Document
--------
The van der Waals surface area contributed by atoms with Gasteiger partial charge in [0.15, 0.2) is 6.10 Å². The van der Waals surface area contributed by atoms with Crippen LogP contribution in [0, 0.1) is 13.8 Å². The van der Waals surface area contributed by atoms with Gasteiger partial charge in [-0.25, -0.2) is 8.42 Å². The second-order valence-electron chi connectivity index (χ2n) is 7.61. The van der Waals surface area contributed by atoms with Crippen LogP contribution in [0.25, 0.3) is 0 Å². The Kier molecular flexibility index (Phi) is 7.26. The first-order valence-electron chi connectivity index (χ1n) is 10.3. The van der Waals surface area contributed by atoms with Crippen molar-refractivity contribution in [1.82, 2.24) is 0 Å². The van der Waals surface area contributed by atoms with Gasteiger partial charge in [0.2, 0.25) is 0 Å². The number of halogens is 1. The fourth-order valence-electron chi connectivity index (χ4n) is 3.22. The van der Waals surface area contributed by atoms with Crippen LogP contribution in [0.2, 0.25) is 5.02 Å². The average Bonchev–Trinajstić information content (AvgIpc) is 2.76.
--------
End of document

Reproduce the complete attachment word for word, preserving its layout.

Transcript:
The van der Waals surface area contributed by atoms with Gasteiger partial charge in [0.15, 0.2) is 6.10 Å². The van der Waals surface area contributed by atoms with Crippen LogP contribution in [0, 0.1) is 13.8 Å². The van der Waals surface area contributed by atoms with Gasteiger partial charge in [-0.25, -0.2) is 8.42 Å². The second-order valence-electron chi connectivity index (χ2n) is 7.61. The van der Waals surface area contributed by atoms with Crippen LogP contribution in [0.25, 0.3) is 0 Å². The Kier molecular flexibility index (Phi) is 7.26. The first-order valence-electron chi connectivity index (χ1n) is 10.3. The van der Waals surface area contributed by atoms with Crippen molar-refractivity contribution in [1.82, 2.24) is 0 Å². The van der Waals surface area contributed by atoms with Gasteiger partial charge in [0.2, 0.25) is 0 Å². The number of halogens is 1. The fourth-order valence-electron chi connectivity index (χ4n) is 3.22. The van der Waals surface area contributed by atoms with Crippen LogP contribution in [0.2, 0.25) is 5.02 Å². The average Bonchev–Trinajstić information content (AvgIpc) is 2.76.